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NEW YORK — A better outlook for global manufacturing pushed the stock market to an all-time high on Tuesday.
The Dow Jones industrial average climbed within two points of 17,000 for the first time after separate surveys showed that manufacturing expanded in China and the United States, the world’s two biggest economies. In China, manufacturing grew in June for the first time in six months and in the United States the sector notched its 13th straight month of growth.
The Dow climbed as high as 16,998.70 in early afternoon trading. For the day, it gained 129.47 points, or 0.8 percent, to 16,956.07. The previous record of 16,947.08 was set June 20.
The Standard & Poor’s 500 index rose 13.09 points, or 0.7 percent, to 1,973.32. Its previous high was 1962.61 on June 23.
The Nasdaq composite rose 50.47, or 1.1 percent, to 4,458.65. That tech-heavy index’s record high was 5,048.62, set in 2000.
On Tuesday, General Motors rose the most in almost a month. The automaker reported that its U.S. sales increased 1 percent in June despite a record-setting string of safety recalls. Netflix jumped after analysts at Goldman Sachs raised their outlook on the stock.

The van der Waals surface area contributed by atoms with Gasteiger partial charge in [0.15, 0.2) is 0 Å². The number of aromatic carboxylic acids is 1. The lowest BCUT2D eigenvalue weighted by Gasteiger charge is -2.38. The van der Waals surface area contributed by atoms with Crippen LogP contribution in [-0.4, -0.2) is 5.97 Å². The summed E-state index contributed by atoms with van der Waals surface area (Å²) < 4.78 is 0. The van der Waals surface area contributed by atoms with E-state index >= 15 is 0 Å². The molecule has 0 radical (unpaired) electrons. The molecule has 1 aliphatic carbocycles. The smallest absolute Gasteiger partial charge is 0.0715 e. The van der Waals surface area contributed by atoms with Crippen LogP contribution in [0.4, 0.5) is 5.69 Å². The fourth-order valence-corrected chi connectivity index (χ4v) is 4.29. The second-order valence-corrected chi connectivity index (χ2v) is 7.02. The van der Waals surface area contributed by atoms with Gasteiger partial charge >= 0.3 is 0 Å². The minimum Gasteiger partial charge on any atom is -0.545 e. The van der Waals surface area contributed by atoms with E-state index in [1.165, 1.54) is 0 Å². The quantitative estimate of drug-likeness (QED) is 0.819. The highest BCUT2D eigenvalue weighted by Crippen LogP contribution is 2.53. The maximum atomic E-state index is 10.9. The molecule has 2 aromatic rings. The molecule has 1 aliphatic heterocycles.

“The economic news, by and large, isn’t bad here,” said Phil Orlando, chief equity strategist at Federated Investors. “Maybe investors are starting to think that this thing is going to grind higher.”
Stocks climbed from the open after HSBC said its Chinese purchasing managers index rose to 50.7 in June from 49.4 a month earlier. Numbers above 50 signal growth.
The market added to its gains after another survey showed that U.S. manufacturing kept growing.
The gains were broad. Nine of the 10 industry sectors that make up the S&P 500 rose. Utilities were the only sector to fall.
The S&P 500 index has now gained 6.8 percent this year, after jumping almost 30 percent in 2013. While stocks are no longer cheap, they are still a compelling investment compared with bonds or cash because interest rates are close to zero, said Joe Tanious, a global market strategist at JPMorgan Funds.
“In the long run market prices are dictated by the fundamentals,” said Mr. Tanious. “And the underlying fundamentals suggest that markets can move higher from here.”